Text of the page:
Hamilton's Blessing by John Steele Gordon

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Our national debt is now so high that most of us have stopped thinking about it, because the prospect of bringing it under control is unimaginable. We consider it a national liability and fear our children will be forced to pay for our current excesses. John Steele Gordon is a welcome antidote. In 1997, his book, Hamilton's Blessing, offered a "biography" of the debt, making it very much a human drama while explaining the myriad, mostly positive, ways it has influenced America's history since Alexander Hamilton first proposed the virtues of a national debt in 1792. However, the 12 years since the book's initial publication have been perhaps the most dramatic in the debt's history-since it has more than doubled and continues on an ever-upward spiral. Now, more than ever, we need John Steele Gordon's wisdom-his revised and expanded edition of Hamilton's Blessing will put this historic expansion in perspective, allowing us to better participate in debate and discussion. Bringing a remarkable national institution to life, Gordon offers, in the process, an original view of American history, and insight into both well- and lesser-known figures who have influenced and charted our voyage, from Hamilton to Jay Cooke to John Maynard Keynes to the present. The national debt helped rescue the Union during the Civil War and raise the nation out of the Depression-thus offering hope it may serve a similar purpose in the decades to come.

About John Steele Gordon

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John Steele Gordon is one of America's leading historians, specializing in business and financial history. A full-time writer for the last nineteen years, Gordon's articles have been published in, among others, Forbes, Forbes FYI, Worth, The New York Times Book Review, The New York Times's and The Wall Street Journal's Op-Ed pages, and The Washington Post's Book World and Outlook. A contributing editor at American Heritage magazine, he has written the “Business of America“column there since 1989. His book, The Business of America (Walker & Company, 2001) is a collection of those columns. A Thread Across the Ocean: The Heroic Story of the Transatlantic Cable (Walker & Company 2002) is Gordon's sixth book. His first book, Overlanding, about his experience driving a Land Rover from New York to Tierra del Fuego, Argentina??ine-month journey of 39,000 miles?? published by Harper & Row in 1975. It was followed by The Scarlet Woman of Wall Street, a history of Wall Street in the 1860?(Weidenfeld and Nicolson, 1988), Hamilton's Blessing: The Extraordinary Life and Times of Our National Debt (Walker & Company, 1997), and The Great Game: The Emergence of Wall Street as a World Power, 1653-2000 (Scribner, 1999).John Steele Gordon can be heard frequently on Public Radio International's Marketplace, the daily business-news program heard on more than two hundred stations across the country. He has appeared on numerous other radio and television shows, including Business Center on CNBC, The NewsHour with Jim Lehrer on PBS, The News with Brian Williams, and c-span's Booknotes with Brian Lamb. In addition, he has appeared in a number of television documentaries about American and economic history, including CNBC's The Great Game, based on his book, and Ric Burns's New York: A Documentary Film. John Steele Gordon lives in North Salem, New York. He is currently writing An Empire of Wealth: A History of the American Economy, to be published by HarperCollins.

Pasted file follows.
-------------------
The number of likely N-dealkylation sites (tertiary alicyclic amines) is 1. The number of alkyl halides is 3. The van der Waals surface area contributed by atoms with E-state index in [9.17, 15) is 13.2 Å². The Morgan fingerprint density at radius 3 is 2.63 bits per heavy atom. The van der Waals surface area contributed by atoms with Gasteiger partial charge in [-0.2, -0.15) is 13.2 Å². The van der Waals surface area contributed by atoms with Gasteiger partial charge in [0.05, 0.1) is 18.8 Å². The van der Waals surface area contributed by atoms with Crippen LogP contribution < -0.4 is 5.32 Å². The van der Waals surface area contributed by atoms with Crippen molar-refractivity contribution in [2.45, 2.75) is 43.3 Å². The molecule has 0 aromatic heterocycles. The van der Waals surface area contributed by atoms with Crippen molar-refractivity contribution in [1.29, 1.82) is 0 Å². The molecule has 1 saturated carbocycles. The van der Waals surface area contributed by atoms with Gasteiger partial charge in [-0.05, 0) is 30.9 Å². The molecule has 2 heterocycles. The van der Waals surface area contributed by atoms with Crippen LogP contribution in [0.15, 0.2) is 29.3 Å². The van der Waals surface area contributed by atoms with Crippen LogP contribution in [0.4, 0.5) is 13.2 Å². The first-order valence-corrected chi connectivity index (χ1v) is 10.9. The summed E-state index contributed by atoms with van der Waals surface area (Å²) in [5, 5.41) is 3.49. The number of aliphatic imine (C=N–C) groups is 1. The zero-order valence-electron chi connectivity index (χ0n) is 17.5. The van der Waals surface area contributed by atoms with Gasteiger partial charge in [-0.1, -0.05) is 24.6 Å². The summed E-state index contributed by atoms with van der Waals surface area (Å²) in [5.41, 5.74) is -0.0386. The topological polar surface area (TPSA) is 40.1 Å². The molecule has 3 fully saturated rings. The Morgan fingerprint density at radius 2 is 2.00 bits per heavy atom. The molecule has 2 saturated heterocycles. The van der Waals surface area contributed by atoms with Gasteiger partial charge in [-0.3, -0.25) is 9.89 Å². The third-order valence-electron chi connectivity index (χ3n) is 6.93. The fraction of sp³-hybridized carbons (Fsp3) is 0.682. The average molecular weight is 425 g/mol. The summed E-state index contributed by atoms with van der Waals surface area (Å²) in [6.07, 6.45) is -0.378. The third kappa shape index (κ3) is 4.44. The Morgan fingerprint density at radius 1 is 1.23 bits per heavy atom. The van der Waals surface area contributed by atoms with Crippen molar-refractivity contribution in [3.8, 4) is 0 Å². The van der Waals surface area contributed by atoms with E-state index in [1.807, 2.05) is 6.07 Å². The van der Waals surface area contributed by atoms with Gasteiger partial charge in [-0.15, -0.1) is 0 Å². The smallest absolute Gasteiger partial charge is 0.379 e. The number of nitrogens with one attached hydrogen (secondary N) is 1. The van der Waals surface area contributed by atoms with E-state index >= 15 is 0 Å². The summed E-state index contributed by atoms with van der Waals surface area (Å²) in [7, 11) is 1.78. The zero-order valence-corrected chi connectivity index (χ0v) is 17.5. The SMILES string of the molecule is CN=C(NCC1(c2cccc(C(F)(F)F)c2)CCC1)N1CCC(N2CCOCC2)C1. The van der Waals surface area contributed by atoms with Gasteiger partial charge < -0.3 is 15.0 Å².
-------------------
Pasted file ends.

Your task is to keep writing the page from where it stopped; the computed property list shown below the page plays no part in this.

Published December 1, 2010 by Walker Books. 224 pages
Genres: Business & Economics, History, Political & Social Sciences, Education & Reference. Non-fiction

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American Heritage columnist Gordon (The Scarlet Woman of Wall Street, 1988) deserves credit for attempting a brief history of the national debt aimed at a wide audience, but the result is somewhat disappointing.

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Publishers Weekly

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Gordon deftly profiles a gallery of financial figures, including aluminum magnate Andrew Mellon (Harding's treasury secretary and the father of ""trickle-down economics"") and tough, tubercular Federal Reserve boss Benjamin Strong, whose ill-timed death triggered the 1929 crash.

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